FIVE years old or younger – that’s what car buyers want.
A recent survey by Exchange & Mart showed that 84 per cent of buyers would prefer their next car to be nearly-new.
And that figure, says E&M, has increased since last year. Why? Growing awareness that newer means more economical and environmentally sound, is the suggestion.
These buyers don’t want new cars – they realise first-year depreciation can be as much as 40 per cent – but realise that spending a bit more on nearly-new might just, in the long run, save them cash.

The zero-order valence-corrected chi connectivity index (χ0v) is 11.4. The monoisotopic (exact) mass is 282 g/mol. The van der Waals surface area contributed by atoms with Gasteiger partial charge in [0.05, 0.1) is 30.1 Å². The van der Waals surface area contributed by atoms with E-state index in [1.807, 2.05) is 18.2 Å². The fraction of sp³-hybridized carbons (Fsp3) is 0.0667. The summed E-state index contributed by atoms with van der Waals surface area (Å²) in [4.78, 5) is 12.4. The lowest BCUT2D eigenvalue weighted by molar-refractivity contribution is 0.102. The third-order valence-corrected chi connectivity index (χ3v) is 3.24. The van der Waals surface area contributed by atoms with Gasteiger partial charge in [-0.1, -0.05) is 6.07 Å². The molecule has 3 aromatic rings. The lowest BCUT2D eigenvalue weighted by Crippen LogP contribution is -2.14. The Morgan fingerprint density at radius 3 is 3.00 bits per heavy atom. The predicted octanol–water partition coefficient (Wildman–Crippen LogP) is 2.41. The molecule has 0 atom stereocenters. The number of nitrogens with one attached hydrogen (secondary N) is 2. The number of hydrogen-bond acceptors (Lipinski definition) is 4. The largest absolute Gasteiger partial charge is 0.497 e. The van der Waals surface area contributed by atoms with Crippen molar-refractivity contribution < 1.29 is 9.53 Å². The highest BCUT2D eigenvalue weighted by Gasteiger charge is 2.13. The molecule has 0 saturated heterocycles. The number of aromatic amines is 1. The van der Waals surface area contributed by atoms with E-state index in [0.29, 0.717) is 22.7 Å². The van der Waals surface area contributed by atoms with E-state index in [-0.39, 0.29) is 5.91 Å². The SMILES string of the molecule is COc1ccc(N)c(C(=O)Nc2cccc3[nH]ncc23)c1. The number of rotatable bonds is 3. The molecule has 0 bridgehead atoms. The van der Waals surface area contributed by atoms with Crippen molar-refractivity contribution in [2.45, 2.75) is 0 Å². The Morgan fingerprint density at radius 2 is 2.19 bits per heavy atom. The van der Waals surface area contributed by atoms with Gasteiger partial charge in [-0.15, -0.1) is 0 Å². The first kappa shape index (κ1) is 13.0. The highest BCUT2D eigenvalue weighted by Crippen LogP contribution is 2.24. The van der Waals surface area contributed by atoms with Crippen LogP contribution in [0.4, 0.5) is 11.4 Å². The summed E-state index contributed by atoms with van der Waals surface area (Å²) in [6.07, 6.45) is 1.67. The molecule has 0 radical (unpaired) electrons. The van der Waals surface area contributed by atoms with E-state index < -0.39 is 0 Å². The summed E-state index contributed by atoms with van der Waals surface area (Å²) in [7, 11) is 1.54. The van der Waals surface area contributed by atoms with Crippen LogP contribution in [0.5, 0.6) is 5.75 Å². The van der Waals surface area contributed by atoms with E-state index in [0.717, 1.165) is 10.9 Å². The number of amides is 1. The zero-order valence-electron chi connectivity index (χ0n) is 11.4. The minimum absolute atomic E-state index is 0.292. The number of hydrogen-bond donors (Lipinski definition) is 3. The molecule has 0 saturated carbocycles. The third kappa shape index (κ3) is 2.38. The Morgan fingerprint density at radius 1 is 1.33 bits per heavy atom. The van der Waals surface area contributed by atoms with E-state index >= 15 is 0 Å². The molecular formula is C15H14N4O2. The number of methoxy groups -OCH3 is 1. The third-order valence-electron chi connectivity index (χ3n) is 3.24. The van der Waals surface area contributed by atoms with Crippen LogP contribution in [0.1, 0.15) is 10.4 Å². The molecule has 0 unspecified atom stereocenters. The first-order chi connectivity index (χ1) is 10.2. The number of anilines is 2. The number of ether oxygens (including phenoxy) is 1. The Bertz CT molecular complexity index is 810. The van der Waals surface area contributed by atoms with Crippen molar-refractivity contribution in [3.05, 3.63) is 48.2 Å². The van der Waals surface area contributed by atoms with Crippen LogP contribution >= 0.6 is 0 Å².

Thus, while the most popular price band is £1000-£5000, the £5000-£15,000 sector is growing in popularity.
‘A newer car will cost less to keep on the road as there will be fewer mechanical issues due to age, high mileage and wear-and-tear,’ said E&M digital director, Debra Healy.
‘From this research, it appears that the used car buyer is becoming more aware of long term value for money and less inclined to opt for an instant bargain.’
‘Dealers need to remain responsive to this shift in buying habits, and by doing so, will easily avoid the risk of significant losses during the crunch.’